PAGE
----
Term: Four years
(Vote for one)
Questions posed to candidates by the League of Women Voters.
1.The voter ID law for Pennsylvania has been postponed for this election. What do you as a candidate feel is valid or invalid about this law?
2. a (for state offices). Please point out your greatest point of disagreement with your political party on the state level and elaborate on why you take issue.
2. b (for federal offices). Please point out your greatest point of disagreement with your political party on the federal level and elaborate on why you take issue.
Date of birth: March 21, 1956
Education: 1974, Johnstown High School, 1978, University of Pittsburgh at Johnstown (B.A. economics)
Occupation: State senator
Qualifications: Seniority and influence are valuable assets for an effective state senator. Those assets combined with my dedication to the people of my district have made me the best senator for this district.
Answer 1. From the very beginning of this discussion I have said that voter ID is a solution in search of a problem. It is an unnecessary restriction that only results in disenfranchising Pennsylvanians. Voter ID is a disgraceful distraction from the real problems that face Pennsylvanians, like education and jobs. It is important for voters to know that for this election, you do not need your ID to vote. I commend the Supreme Court for their decision and I think now we have to focus on getting voters their IDs for future elections, and its time for us legislators to refocus on the real issues.
Answer 2. Throughout my entire career I have been an independent voice in the legislature, working for the people of my district instead of my political party. For example, I am proud of earning my NRA endorsement and A+ NRA rating. I will continue to support my constituents right to protect themselves and protect the rights of sportsmen across the commonwealth. I will always stand for the rights of gun owners in this commonwealth, despite how my party may want me to vote.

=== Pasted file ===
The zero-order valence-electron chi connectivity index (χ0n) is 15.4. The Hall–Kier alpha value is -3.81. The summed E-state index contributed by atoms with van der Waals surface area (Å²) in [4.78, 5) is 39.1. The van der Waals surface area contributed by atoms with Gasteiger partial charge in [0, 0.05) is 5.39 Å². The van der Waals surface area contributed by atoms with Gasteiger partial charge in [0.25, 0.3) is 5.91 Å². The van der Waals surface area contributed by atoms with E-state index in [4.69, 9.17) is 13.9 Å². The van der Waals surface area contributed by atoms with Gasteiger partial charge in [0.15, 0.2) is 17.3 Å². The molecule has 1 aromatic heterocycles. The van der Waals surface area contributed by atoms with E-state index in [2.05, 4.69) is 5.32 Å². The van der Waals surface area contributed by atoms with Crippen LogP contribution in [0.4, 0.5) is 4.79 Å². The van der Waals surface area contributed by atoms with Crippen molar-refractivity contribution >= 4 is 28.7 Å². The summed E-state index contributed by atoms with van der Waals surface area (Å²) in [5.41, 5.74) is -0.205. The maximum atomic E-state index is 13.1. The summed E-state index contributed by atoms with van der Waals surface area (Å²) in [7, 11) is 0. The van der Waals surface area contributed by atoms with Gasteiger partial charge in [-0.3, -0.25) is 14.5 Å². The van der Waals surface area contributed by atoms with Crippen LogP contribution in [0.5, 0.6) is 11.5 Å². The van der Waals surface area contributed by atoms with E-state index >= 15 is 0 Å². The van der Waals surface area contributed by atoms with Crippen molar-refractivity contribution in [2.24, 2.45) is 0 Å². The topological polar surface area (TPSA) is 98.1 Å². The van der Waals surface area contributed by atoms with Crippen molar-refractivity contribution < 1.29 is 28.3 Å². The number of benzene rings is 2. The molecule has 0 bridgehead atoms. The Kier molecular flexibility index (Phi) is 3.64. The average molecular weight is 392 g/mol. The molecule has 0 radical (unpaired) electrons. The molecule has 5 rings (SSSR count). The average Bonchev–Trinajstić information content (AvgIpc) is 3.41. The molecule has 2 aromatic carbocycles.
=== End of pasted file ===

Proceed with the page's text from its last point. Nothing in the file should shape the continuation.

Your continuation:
Timothy P. Houser
Date of birth: Aug. 15, 1957
Education: B.S., music education (Penn State) diploma: Pittsburgh Institute of Mortuary Science
Occupation: Small businessman and owner and operator of Houser Askew Funeral Homes
Qualifications: Served 18 years on the Ebensburg Business District Authority (an appointment by Ebensburg Borough Council) and served two terms as its president. One of the founding members of the Ebensburg Potatofest now in its 22nd year. Served as a Republican Committeeman in Cambria County for many years.
Answer 1. Its common sense that we do what we must to preserve the constitutional right of one person, one vote to prevent the voter fraud thats been reported in places like Philadelphia. Considering that in this day and age, it is nearly impossible to function without a valid form of identification, I also felt it was reasonable to require this prior to voting. I did agree that the commonwealth should provide free access to those legal voters who otherwise did not have a valid form of identification to ensure no ones right to vote was infringed upon. Equally, I did not think it was proper for Washington, D.C. liberals to come here and try to impose their skewed politics on us.
Answer 2. I would have opposed the Corbett administrations proposed education spending cuts to our local schools to help educate our children and to protect property taxpayers. Ultimately, these cuts were restored just as they should have been. In these tough times we are all forced to make an effort to spend wisely in our homes and small businesses and we should demand our government do the same. After facing a $4 billion deficit, it is just common sense that in a $28 billion state budget (which grew more than $8 billion in just eight years) that there are many places to eliminate duplication, end outdated or ineffective programs, and cut waste, fraud and abuse to protect taxpayers and our priorities.
Term: Four years